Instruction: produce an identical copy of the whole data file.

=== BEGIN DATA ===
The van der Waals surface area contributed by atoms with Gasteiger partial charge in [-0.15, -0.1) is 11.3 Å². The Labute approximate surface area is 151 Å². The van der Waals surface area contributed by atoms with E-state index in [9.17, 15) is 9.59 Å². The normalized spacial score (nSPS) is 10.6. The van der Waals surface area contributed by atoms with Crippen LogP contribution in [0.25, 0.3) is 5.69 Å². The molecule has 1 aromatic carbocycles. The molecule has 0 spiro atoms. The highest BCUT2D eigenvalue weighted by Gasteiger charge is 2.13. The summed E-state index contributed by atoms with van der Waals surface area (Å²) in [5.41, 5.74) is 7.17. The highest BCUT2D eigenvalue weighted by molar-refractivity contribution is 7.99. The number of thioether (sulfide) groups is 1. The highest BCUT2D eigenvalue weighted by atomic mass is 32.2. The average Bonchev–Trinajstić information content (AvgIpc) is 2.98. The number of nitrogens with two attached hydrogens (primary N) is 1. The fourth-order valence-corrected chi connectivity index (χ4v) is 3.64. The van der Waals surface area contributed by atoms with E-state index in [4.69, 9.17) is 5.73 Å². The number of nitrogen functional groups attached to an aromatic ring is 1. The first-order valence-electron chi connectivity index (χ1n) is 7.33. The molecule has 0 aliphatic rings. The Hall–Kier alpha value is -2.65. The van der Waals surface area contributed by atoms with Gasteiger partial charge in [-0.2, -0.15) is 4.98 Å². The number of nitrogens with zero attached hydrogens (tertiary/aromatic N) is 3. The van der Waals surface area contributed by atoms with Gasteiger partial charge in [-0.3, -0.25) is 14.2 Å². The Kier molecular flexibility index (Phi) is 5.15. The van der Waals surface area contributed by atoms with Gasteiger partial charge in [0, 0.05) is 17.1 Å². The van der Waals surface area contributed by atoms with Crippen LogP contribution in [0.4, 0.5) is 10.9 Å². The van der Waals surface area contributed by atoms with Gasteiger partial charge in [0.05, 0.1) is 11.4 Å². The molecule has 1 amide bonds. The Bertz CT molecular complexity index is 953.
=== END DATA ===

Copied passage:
The van der Waals surface area contributed by atoms with Gasteiger partial charge in [-0.15, -0.1) is 11.3 Å². The Labute approximate surface area is 151 Å². The van der Waals surface area contributed by atoms with E-state index in [9.17, 15) is 9.59 Å². The normalized spacial score (nSPS) is 10.6. The van der Waals surface area contributed by atoms with Crippen LogP contribution in [0.25, 0.3) is 5.69 Å². The molecule has 1 aromatic carbocycles. The molecule has 0 spiro atoms. The highest BCUT2D eigenvalue weighted by Gasteiger charge is 2.13. The summed E-state index contributed by atoms with van der Waals surface area (Å²) in [5.41, 5.74) is 7.17. The highest BCUT2D eigenvalue weighted by molar-refractivity contribution is 7.99. The number of thioether (sulfide) groups is 1. The highest BCUT2D eigenvalue weighted by atomic mass is 32.2. The average Bonchev–Trinajstić information content (AvgIpc) is 2.98. The number of nitrogens with two attached hydrogens (primary N) is 1. The fourth-order valence-corrected chi connectivity index (χ4v) is 3.64. The van der Waals surface area contributed by atoms with E-state index in [4.69, 9.17) is 5.73 Å². The number of nitrogen functional groups attached to an aromatic ring is 1. The first-order valence-electron chi connectivity index (χ1n) is 7.33. The molecule has 0 aliphatic rings. The Hall–Kier alpha value is -2.65. The van der Waals surface area contributed by atoms with Gasteiger partial charge in [-0.2, -0.15) is 4.98 Å². The number of nitrogens with zero attached hydrogens (tertiary/aromatic N) is 3. The van der Waals surface area contributed by atoms with Gasteiger partial charge in [-0.3, -0.25) is 14.2 Å². The Kier molecular flexibility index (Phi) is 5.15. The van der Waals surface area contributed by atoms with Gasteiger partial charge in [0, 0.05) is 17.1 Å². The van der Waals surface area contributed by atoms with Crippen LogP contribution in [0.4, 0.5) is 10.9 Å². The van der Waals surface area contributed by atoms with Gasteiger partial charge in [0.05, 0.1) is 11.4 Å². The molecule has 1 amide bonds. The Bertz CT molecular complexity index is 953.